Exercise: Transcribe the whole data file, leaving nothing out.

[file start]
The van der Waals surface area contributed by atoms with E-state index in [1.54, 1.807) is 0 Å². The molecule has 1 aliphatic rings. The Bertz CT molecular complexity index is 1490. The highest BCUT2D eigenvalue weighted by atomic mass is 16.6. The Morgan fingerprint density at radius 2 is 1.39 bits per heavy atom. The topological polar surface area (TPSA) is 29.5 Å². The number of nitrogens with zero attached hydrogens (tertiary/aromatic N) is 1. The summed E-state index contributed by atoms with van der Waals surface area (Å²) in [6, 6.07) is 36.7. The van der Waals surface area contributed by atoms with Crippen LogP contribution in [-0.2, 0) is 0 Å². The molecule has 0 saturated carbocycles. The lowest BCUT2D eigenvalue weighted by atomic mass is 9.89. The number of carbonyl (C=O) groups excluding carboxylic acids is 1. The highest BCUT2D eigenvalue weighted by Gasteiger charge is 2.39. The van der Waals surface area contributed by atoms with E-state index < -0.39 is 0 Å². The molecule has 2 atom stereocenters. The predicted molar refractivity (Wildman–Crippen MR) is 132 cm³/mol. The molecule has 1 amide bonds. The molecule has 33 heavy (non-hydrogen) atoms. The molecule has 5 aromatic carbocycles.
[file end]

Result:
The van der Waals surface area contributed by atoms with E-state index in [1.54, 1.807) is 0 Å². The molecule has 1 aliphatic rings. The Bertz CT molecular complexity index is 1490. The highest BCUT2D eigenvalue weighted by atomic mass is 16.6. The Morgan fingerprint density at radius 2 is 1.39 bits per heavy atom. The topological polar surface area (TPSA) is 29.5 Å². The number of nitrogens with zero attached hydrogens (tertiary/aromatic N) is 1. The summed E-state index contributed by atoms with van der Waals surface area (Å²) in [6, 6.07) is 36.7. The van der Waals surface area contributed by atoms with Crippen LogP contribution in [-0.2, 0) is 0 Å². The molecule has 0 saturated carbocycles. The lowest BCUT2D eigenvalue weighted by atomic mass is 9.89. The number of carbonyl (C=O) groups excluding carboxylic acids is 1. The highest BCUT2D eigenvalue weighted by Gasteiger charge is 2.39. The van der Waals surface area contributed by atoms with E-state index < -0.39 is 0 Å². The molecule has 2 atom stereocenters. The predicted molar refractivity (Wildman–Crippen MR) is 132 cm³/mol. The molecule has 1 amide bonds. The molecule has 33 heavy (non-hydrogen) atoms. The molecule has 5 aromatic carbocycles.